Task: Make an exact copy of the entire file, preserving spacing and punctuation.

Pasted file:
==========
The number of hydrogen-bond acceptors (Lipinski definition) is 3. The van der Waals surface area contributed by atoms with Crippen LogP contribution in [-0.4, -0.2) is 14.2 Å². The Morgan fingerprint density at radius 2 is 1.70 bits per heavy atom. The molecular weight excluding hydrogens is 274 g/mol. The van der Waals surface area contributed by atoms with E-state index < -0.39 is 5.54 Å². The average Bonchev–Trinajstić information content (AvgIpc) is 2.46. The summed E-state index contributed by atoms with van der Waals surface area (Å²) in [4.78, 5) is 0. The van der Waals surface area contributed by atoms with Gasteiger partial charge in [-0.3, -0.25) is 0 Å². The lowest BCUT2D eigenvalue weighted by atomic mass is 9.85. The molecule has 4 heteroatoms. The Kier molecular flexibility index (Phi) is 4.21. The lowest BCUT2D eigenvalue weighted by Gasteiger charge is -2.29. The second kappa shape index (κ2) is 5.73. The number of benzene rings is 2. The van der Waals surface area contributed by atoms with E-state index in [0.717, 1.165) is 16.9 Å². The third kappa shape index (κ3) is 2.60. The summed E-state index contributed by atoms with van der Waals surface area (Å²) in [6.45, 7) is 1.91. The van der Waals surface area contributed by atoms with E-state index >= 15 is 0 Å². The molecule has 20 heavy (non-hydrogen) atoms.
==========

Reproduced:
The number of hydrogen-bond acceptors (Lipinski definition) is 3. The van der Waals surface area contributed by atoms with Crippen LogP contribution in [-0.4, -0.2) is 14.2 Å². The Morgan fingerprint density at radius 2 is 1.70 bits per heavy atom. The molecular weight excluding hydrogens is 274 g/mol. The van der Waals surface area contributed by atoms with E-state index < -0.39 is 5.54 Å². The average Bonchev–Trinajstić information content (AvgIpc) is 2.46. The summed E-state index contributed by atoms with van der Waals surface area (Å²) in [4.78, 5) is 0. The van der Waals surface area contributed by atoms with Gasteiger partial charge in [-0.3, -0.25) is 0 Å². The lowest BCUT2D eigenvalue weighted by atomic mass is 9.85. The molecule has 4 heteroatoms. The Kier molecular flexibility index (Phi) is 4.21. The lowest BCUT2D eigenvalue weighted by Gasteiger charge is -2.29. The second kappa shape index (κ2) is 5.73. The number of benzene rings is 2. The van der Waals surface area contributed by atoms with E-state index in [0.717, 1.165) is 16.9 Å². The third kappa shape index (κ3) is 2.60. The summed E-state index contributed by atoms with van der Waals surface area (Å²) in [6.45, 7) is 1.91. The van der Waals surface area contributed by atoms with E-state index >= 15 is 0 Å². The molecule has 20 heavy (non-hydrogen) atoms.